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Living Compassion

Matthew 22:34-40

Jesus’ wonderful teaching on compassion comes right in the middle of a series of attacks by those who are out to trap him and show him up as a blasphemer at best, and as seditious, at worst. It begins with the challenge about whether people should pay taxes to Rome. Now Palestine was an occupied state in the Roman Empire. The regions were taxed heavily and brutally to enrich Rome, to pay for the army, and build up the Imperial system. Taxes had escalated considerably during the Jesus life-time, to pay for several imperial building projects. “So, should we pay taxes”? This is not an invitation to political discussion about the role of government in the economy or about what kind of taxation is most fair, or any of the modern discussion this question might elicit. It’s a dangerous trap. If Jesus says yes, pay taxes, the nationalist Jews of Palestine would be furious with him and dismiss him as a collaborator. If he said no, it would be proof he was guilty of sedition and the Herodians would arrest him. He takes a coin, and asks, “whose image is on this coin?” “Caesar’s” they say. “So give to Caesar what belongs to Caesar, but to God what belongs to God”. Implication for practicing Jews..Everything belongs to God and is gift of God. One point down for the attackers!

Next they try to trap him around issues of marriage and afterlife. A man dies, leaving no children. His brother must marry the widow and have children with her for his brother. And then to make it even more complicated there are seven brothers, each dies, and the next brother in line marries this same widow. So whose wife will she be in the resurrection? No one bothers to wonder how she is doing after running through and losing 7 husbands. No one asked if she was adept at using herbs to poison her husbands, or whether they all had the same heart defect….That wasn’t the issue. It was a trap around afterlife. And Jesus’ answer is simple, “You’re thinking way too small. In the resurrection no one marries or raises up children”.. and then he goes on to say “Anyway, if you know you scriptures you know that God is not God of the dead, but of the living!” Ouch! At once putting into question the whole issue of widows being forced into marriage to the groom’s brother, and also their limited vision of and preoccupation with the afterlife.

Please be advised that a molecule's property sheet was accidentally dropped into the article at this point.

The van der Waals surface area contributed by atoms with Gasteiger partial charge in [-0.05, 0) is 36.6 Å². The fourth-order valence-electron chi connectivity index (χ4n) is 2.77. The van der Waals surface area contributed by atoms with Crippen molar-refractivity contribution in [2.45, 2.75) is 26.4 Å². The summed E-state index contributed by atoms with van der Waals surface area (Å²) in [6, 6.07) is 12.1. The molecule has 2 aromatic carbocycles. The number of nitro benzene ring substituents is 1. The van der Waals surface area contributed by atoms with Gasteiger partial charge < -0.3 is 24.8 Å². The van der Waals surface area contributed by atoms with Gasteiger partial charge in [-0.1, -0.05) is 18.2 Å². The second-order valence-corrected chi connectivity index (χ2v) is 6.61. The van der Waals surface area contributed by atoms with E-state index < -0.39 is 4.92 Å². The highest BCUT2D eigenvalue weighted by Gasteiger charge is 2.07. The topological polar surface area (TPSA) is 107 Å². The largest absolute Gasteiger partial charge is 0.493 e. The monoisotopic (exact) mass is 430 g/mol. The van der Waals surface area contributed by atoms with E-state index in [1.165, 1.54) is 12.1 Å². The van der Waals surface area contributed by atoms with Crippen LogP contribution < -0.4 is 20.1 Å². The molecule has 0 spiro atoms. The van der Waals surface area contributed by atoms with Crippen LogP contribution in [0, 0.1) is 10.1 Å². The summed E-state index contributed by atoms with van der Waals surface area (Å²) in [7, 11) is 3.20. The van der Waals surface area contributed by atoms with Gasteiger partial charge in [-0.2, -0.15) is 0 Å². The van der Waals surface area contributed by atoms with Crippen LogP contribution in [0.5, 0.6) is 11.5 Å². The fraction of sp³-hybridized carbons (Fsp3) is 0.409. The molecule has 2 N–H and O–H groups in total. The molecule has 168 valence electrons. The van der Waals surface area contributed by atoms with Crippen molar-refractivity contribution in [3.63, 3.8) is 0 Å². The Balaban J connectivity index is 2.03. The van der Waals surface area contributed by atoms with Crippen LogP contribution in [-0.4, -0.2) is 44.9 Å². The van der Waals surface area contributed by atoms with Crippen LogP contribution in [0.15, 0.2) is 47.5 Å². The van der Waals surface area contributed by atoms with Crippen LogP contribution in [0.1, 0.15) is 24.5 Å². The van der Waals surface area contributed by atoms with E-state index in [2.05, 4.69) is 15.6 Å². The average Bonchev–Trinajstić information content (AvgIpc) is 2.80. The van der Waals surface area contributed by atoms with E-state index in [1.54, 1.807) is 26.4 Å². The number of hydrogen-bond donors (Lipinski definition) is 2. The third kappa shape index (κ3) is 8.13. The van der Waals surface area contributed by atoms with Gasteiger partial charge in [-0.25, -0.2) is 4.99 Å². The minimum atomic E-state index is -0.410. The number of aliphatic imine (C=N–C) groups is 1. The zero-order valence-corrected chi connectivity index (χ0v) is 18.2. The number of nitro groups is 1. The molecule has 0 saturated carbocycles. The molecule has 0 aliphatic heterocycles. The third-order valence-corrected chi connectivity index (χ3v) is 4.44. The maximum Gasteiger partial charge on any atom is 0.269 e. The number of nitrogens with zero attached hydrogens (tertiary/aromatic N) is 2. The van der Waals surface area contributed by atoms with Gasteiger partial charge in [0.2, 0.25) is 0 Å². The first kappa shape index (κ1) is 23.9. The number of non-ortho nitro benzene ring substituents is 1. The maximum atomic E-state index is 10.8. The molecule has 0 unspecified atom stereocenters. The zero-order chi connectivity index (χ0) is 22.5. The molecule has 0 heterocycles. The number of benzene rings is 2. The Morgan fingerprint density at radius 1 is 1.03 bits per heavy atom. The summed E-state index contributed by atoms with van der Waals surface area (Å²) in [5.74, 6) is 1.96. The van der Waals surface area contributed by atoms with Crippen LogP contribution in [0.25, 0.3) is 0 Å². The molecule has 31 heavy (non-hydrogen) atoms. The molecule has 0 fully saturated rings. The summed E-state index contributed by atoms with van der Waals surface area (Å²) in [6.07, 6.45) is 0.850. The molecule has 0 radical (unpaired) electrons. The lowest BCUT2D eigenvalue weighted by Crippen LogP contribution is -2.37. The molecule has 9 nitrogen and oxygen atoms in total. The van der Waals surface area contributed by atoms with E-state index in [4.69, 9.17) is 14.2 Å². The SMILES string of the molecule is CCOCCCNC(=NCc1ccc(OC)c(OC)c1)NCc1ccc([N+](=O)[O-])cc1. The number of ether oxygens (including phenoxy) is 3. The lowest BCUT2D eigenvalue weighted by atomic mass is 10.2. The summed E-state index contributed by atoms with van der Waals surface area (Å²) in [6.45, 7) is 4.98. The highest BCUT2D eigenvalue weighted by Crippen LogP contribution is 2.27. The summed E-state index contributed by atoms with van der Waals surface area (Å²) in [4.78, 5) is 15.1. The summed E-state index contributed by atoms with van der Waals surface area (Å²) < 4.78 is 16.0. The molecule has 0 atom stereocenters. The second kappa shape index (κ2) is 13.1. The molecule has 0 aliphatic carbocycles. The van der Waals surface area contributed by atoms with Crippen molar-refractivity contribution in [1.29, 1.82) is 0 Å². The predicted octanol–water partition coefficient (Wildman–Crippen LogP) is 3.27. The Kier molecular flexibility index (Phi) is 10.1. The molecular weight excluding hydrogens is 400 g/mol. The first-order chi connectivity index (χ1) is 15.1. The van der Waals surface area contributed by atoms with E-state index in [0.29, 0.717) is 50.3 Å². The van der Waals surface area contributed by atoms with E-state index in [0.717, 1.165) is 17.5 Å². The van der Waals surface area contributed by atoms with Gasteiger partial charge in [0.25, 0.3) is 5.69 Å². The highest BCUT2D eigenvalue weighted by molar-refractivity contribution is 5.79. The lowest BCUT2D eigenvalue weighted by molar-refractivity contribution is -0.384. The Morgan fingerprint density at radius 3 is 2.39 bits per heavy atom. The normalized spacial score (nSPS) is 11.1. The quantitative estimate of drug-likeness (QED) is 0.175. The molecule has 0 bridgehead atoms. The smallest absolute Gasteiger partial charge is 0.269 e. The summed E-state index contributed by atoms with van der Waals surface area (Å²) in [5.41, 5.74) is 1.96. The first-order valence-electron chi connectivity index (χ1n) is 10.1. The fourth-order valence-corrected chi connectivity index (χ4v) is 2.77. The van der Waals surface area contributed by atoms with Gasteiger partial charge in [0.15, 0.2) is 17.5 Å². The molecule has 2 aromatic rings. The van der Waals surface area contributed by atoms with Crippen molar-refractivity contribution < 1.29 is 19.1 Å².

And then comes the third part of the offensive. Which is the greatest commandment of the law? Perhaps they can trap him into saying something that will prove that he is against Torah, and the people will see that he is just an imposter pretending to be a spiritual teacher. Jesus’ reponse “Love the Lord your God with all your heart, with all your soul, with all your mind: That is the greatest commandment. The second is like it: “Love your neighbour as yourself.” Jesus sought to restore the law’s intended focus on the community’s relationship with God. In Jesus’ comment that everything in the law and prophets hangs on these two commandments, the gospel writer emphasizes that Jesus’ interpretation preserves the essence of the law. Jesus affirms that God’s law is not about regulations, rules, and punishments. It is about just relationships between God and people, and between neighbours.

Love of God and love of neighbour are bound together, but so also is love of self. Indeed, if many of us loved our neighbours as we loved our selves, our neighbours would indeed be very poorly loved, if loved at all. For many of us, one the biggest blocks to being open to the deep connection with the Holy with our whole being, heart, soul, mind is that we have never learned to love ourselves, or to forgive ourselves for being less than perfect. And if we cannot love ourselves, there will always be distortion in how we love others.